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Government Support Criticized as Heat Waves Intensify

The first five months of 2024 have been the warmest ever recorded in the United States and the trend is expected to continue all summer, according to the National Oceanic and Atmospheric Administration.

Acting Labor Secretary Julie Su said the department is developing a national heat standard on water, shade and paid rest periods. (Chip Somodevilla/Getty Images/TNS)
Chip Somodevilla/TNS
(TNS) - A relentless heat wave in the U.S. and around the world has focused attention on the leading cause of weather-related deaths and the inadequacy of government efforts to address it.

Cities and counties across the U.S. scrambled to open cooling centers and respond to heat emergencies heading into a weekend when temperatures reached over 100 degrees in many areas.

The first five months of 2024 have been the warmest ever recorded in the United States and the trend is expected to continue all summer, according to the National Oceanic and Atmospheric Administration.

“In general, temperatures were above ... averages across the eastern half of the United States, as well as much of the southern and central plains, Southwest and California,” NOAA’s Karin Gleason said in a call with reporters on Thursday.

The Centers for Disease Control and Prevention reported a record-high number of heat-related deaths in 2023, and another grisly record is expected this year considering the early start to the extreme heat.

But the CDC’s figure of just over 2,300 deaths from heat last year is considered to be an underestimate. An analysis released last month by the Associated Press said the number could be at least five times higher.

A coalition of environmental and labor groups filed a petition with the Federal Emergency Management Agency last week asking the agency to start a rulemaking to include extreme heat and wildfire smoke in the regulatory definition of a “major disaster.”

“It’s past time for FEMA to address the climate emergency head-on,” said Jean Su, energy justice director and senior attorney at the Center for Biological Diversity, which led the petition. “That means unlocking crucial funding for local governments to build robust and resilient solutions like community solar and storage, cooling centers and air filtration.”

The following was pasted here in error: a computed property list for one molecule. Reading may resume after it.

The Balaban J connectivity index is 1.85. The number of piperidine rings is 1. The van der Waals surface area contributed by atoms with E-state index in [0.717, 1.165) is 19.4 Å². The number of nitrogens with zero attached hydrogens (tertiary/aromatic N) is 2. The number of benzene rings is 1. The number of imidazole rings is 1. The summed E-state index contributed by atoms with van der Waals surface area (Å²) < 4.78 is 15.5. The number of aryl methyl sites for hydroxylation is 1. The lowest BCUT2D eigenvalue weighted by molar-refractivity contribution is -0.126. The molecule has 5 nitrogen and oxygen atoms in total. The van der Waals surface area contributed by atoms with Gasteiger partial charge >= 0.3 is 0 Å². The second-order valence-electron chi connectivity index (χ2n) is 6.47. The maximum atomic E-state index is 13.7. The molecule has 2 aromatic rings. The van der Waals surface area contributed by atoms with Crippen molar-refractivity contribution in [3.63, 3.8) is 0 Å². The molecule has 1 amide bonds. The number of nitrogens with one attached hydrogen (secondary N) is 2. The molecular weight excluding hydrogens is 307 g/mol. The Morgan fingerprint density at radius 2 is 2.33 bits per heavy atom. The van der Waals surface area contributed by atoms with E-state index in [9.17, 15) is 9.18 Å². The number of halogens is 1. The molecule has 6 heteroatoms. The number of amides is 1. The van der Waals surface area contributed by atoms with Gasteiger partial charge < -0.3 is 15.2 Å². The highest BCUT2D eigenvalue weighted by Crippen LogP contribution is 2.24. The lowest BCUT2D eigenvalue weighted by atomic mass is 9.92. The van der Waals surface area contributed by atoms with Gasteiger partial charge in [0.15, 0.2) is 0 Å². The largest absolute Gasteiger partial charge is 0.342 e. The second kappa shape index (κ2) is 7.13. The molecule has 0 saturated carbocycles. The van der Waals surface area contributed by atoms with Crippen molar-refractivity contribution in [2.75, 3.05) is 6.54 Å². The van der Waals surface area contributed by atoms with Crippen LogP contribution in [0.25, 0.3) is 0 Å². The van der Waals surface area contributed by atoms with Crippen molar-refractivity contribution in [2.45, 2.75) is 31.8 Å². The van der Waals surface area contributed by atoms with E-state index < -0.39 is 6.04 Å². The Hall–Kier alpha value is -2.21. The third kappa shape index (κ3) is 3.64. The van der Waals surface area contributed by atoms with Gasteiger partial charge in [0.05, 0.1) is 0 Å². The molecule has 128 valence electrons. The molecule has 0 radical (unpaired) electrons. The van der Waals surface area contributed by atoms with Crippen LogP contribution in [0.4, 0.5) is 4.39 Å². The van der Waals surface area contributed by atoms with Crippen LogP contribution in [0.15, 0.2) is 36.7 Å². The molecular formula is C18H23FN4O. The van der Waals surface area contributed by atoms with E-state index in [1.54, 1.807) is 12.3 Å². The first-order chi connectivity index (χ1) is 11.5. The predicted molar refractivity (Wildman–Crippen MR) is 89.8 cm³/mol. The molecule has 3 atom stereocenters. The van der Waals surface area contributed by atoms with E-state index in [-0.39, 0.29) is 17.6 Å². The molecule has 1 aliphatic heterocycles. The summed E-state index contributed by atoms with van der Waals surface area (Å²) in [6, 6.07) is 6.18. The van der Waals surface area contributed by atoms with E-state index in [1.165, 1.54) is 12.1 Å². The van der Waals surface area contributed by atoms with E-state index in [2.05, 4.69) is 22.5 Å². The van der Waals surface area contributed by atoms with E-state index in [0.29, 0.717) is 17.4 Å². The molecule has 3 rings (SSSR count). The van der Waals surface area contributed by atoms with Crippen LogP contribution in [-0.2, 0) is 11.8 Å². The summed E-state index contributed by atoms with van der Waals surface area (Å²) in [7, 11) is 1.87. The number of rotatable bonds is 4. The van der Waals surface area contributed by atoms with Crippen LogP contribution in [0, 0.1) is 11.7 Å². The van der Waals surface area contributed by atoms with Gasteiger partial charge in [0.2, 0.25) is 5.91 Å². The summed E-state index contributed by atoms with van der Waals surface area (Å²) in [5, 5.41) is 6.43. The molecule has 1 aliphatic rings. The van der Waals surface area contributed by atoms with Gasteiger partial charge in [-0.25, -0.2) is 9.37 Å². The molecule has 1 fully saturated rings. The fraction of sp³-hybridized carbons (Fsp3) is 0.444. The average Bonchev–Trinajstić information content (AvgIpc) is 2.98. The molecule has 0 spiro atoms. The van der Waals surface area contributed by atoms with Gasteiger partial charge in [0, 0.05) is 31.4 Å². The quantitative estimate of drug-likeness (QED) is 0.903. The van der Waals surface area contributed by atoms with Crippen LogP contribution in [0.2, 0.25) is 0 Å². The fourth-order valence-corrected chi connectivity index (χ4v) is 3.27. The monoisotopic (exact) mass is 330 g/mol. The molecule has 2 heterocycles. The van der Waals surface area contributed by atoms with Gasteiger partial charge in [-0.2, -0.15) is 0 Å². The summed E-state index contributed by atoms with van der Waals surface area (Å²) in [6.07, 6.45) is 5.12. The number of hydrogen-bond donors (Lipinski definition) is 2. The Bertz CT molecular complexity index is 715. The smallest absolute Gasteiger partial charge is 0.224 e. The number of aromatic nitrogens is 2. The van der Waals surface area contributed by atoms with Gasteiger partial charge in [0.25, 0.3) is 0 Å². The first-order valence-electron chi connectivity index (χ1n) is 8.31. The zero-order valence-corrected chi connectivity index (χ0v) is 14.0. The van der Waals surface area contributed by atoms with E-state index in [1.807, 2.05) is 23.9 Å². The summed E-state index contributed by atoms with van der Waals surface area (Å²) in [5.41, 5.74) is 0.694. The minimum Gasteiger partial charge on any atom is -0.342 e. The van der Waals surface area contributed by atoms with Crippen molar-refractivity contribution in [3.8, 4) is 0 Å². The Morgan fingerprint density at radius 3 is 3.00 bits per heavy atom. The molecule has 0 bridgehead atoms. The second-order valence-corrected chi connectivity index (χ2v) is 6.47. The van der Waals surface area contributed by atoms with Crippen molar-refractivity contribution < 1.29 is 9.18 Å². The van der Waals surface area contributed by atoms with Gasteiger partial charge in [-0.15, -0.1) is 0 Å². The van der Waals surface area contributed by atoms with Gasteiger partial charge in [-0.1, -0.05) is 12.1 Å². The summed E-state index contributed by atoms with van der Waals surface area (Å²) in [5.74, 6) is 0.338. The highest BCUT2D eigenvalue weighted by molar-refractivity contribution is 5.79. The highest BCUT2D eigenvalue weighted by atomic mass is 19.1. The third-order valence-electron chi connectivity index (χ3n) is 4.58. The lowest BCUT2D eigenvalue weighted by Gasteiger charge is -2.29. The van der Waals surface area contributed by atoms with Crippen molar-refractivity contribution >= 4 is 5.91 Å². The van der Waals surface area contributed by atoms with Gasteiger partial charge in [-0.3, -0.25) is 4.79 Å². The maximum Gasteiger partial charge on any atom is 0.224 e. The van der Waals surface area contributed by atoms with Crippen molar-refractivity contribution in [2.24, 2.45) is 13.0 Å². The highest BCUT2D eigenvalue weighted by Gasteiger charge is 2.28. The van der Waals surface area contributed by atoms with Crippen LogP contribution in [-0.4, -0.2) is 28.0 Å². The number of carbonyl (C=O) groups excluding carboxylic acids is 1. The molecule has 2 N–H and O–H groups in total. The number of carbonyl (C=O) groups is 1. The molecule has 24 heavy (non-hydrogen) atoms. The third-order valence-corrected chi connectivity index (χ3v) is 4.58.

In response to the rising death toll, the Biden administration has announced a series of steps aimed at alleviating the crisis.

The Department of Housing and Urban Development launched a website to help communities prepare for and respond to extreme heat events, while NOAA invested $4.6 million in two “virtual centers of excellence,” one in North Carolina and one in California, to collect data and develop strategies for local heat mitigation and management.

The Department of Health and Human Services also unveiled a new tool called the Heat and Health Index that tracks heat-related health problems by ZIP code so local and state officials can target resources to areas most affected.

“By working at the community-level to build resilience, this tool will help to lessen the impacts of heat on our communities at greatest risk,” the HHS said.

While federal agencies can help, responding to heat emergencies primarily falls to state and local governments. All states and territories have heat-mitigation plans, though only 14 states have “enhanced” ones that make them eligible for hazard mitigation grants from FEMA.

Far more needs to be done at the federal level, according to the Federation of American Scientists, a 75-year-old organization based in Washington that is working to minimize the risks of global threats such as climate change.

The federation in April urged the White House to establish a National Moonshot to Combat Extreme Heat, and it followed up last week with dozens of policy recommendations for building a “whole-of-government strategy” to address the crisis.

“Extreme heat is a serious public health problem disproportionately impacting many vulnerable populations, and the threat is increasing tremendously,” the federation concluded.

The Occupational Safety and Health Administration at the Department of Labor is developing a national heat standard that would require providing water, shade and paid rest periods to workers exposed to extreme heat, acting Labor Secretary Julie Su said at a House hearing last month.

During a visit last week to Florida, where Gov. Ron DeSantis recently signed a law prohibiting local governments from setting work requirements for heat conditions, Su said the proposed OSHA rule is expected to be published by the end of the year.

As for Congress, proposals to address the problem have lingered without much result.

Rep. Ruben Gallego, D-Ariz., sponsored legislation that would add extreme heat to the disaster definition, but it has seen no action in the House.

Rep. Sylvia R. Garcia, D-Texas, has a bill that would require 15-minute breaks every four hours for workers on construction sites.

A bill from Democrat Sen. Edward J. Markey of Massachusetts would establish a program at NOAA to improve preparedness and response to extreme heat and to establish financial assistance programs to address heat effects. It also has seen no action.

(Valerie Yurk contributed to this report.)

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